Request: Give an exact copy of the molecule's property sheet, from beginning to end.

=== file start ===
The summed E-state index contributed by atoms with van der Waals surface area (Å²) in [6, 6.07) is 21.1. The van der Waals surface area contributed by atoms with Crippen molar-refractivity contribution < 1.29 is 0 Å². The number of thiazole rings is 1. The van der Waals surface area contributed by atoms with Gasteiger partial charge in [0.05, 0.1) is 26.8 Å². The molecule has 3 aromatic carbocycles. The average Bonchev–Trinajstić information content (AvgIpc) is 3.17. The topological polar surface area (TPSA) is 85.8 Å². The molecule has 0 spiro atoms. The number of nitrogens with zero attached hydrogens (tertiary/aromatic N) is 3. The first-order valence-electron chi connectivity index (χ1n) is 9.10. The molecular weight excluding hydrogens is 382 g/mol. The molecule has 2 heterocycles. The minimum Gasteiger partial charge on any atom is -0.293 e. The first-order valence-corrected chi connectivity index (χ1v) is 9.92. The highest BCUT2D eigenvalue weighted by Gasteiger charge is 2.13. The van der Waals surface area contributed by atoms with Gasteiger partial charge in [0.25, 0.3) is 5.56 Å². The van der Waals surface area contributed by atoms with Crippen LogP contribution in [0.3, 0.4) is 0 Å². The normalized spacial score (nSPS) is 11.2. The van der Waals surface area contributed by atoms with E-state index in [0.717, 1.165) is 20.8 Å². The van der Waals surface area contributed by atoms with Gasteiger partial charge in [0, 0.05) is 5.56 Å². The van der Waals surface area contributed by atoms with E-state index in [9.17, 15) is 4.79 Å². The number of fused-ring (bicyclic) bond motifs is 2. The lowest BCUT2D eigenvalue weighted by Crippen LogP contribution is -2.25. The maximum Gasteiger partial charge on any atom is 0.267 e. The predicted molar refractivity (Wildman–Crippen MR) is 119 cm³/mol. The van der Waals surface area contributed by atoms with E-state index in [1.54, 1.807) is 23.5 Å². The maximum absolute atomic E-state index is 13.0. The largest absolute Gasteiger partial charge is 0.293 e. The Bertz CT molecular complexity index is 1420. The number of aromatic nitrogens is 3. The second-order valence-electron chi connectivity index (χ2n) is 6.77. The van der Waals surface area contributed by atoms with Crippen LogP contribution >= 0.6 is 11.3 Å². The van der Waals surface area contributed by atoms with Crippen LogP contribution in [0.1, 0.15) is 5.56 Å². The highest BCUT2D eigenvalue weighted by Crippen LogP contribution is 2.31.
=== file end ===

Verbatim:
The summed E-state index contributed by atoms with van der Waals surface area (Å²) in [6, 6.07) is 21.1. The van der Waals surface area contributed by atoms with Crippen molar-refractivity contribution < 1.29 is 0 Å². The number of thiazole rings is 1. The van der Waals surface area contributed by atoms with Gasteiger partial charge in [0.05, 0.1) is 26.8 Å². The molecule has 3 aromatic carbocycles. The average Bonchev–Trinajstić information content (AvgIpc) is 3.17. The topological polar surface area (TPSA) is 85.8 Å². The molecule has 0 spiro atoms. The number of nitrogens with zero attached hydrogens (tertiary/aromatic N) is 3. The first-order valence-electron chi connectivity index (χ1n) is 9.10. The molecular weight excluding hydrogens is 382 g/mol. The molecule has 2 heterocycles. The minimum Gasteiger partial charge on any atom is -0.293 e. The first-order valence-corrected chi connectivity index (χ1v) is 9.92. The highest BCUT2D eigenvalue weighted by Gasteiger charge is 2.13. The van der Waals surface area contributed by atoms with Gasteiger partial charge in [0.25, 0.3) is 5.56 Å². The van der Waals surface area contributed by atoms with Crippen LogP contribution in [0.3, 0.4) is 0 Å². The normalized spacial score (nSPS) is 11.2. The van der Waals surface area contributed by atoms with E-state index in [0.717, 1.165) is 20.8 Å². The van der Waals surface area contributed by atoms with Gasteiger partial charge in [0, 0.05) is 5.56 Å². The van der Waals surface area contributed by atoms with E-state index in [9.17, 15) is 4.79 Å². The number of fused-ring (bicyclic) bond motifs is 2. The lowest BCUT2D eigenvalue weighted by Crippen LogP contribution is -2.25. The maximum Gasteiger partial charge on any atom is 0.267 e. The predicted molar refractivity (Wildman–Crippen MR) is 119 cm³/mol. The van der Waals surface area contributed by atoms with E-state index in [1.54, 1.807) is 23.5 Å². The maximum absolute atomic E-state index is 13.0. The largest absolute Gasteiger partial charge is 0.293 e. The Bertz CT molecular complexity index is 1420. The number of aromatic nitrogens is 3. The second-order valence-electron chi connectivity index (χ2n) is 6.77. The van der Waals surface area contributed by atoms with Crippen LogP contribution >= 0.6 is 11.3 Å². The van der Waals surface area contributed by atoms with Crippen LogP contribution in [0.1, 0.15) is 5.56 Å². The highest BCUT2D eigenvalue weighted by Crippen LogP contribution is 2.31.